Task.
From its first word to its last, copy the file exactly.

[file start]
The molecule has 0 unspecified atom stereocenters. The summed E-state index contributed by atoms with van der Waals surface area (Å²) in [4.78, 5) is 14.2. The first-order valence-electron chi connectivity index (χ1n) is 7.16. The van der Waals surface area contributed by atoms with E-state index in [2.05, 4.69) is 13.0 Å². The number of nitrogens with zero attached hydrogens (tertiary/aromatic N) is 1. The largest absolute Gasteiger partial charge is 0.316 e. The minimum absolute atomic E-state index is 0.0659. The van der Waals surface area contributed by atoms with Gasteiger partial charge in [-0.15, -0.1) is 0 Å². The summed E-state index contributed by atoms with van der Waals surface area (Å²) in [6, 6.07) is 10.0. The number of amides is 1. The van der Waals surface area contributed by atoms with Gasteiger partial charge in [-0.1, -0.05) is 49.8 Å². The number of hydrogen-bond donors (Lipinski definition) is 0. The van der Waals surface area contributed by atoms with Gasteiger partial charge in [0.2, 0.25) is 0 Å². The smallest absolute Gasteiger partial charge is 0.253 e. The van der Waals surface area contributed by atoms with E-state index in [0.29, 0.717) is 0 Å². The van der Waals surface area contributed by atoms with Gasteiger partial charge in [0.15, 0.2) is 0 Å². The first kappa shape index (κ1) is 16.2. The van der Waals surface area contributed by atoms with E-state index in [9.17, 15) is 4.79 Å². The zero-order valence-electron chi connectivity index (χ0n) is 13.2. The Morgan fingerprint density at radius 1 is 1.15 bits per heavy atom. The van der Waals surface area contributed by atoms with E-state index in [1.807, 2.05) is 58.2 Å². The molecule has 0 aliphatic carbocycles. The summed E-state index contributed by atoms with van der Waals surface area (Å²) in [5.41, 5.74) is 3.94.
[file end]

The molecule has 0 unspecified atom stereocenters. The summed E-state index contributed by atoms with van der Waals surface area (Å²) in [4.78, 5) is 14.2. The first-order valence-electron chi connectivity index (χ1n) is 7.16. The van der Waals surface area contributed by atoms with E-state index in [2.05, 4.69) is 13.0 Å². The number of nitrogens with zero attached hydrogens (tertiary/aromatic N) is 1. The largest absolute Gasteiger partial charge is 0.316 e. The minimum absolute atomic E-state index is 0.0659. The van der Waals surface area contributed by atoms with Gasteiger partial charge in [-0.15, -0.1) is 0 Å². The summed E-state index contributed by atoms with van der Waals surface area (Å²) in [6, 6.07) is 10.0. The number of amides is 1. The van der Waals surface area contributed by atoms with Gasteiger partial charge in [-0.1, -0.05) is 49.8 Å². The number of hydrogen-bond donors (Lipinski definition) is 0. The van der Waals surface area contributed by atoms with Gasteiger partial charge in [0.2, 0.25) is 0 Å². The smallest absolute Gasteiger partial charge is 0.253 e. The van der Waals surface area contributed by atoms with E-state index in [0.29, 0.717) is 0 Å². The van der Waals surface area contributed by atoms with Gasteiger partial charge in [0.15, 0.2) is 0 Å². The first kappa shape index (κ1) is 16.2. The van der Waals surface area contributed by atoms with E-state index in [9.17, 15) is 4.79 Å². The zero-order valence-electron chi connectivity index (χ0n) is 13.2. The Morgan fingerprint density at radius 1 is 1.15 bits per heavy atom. The van der Waals surface area contributed by atoms with E-state index in [1.807, 2.05) is 58.2 Å². The molecule has 0 aliphatic carbocycles. The summed E-state index contributed by atoms with van der Waals surface area (Å²) in [5.41, 5.74) is 3.94.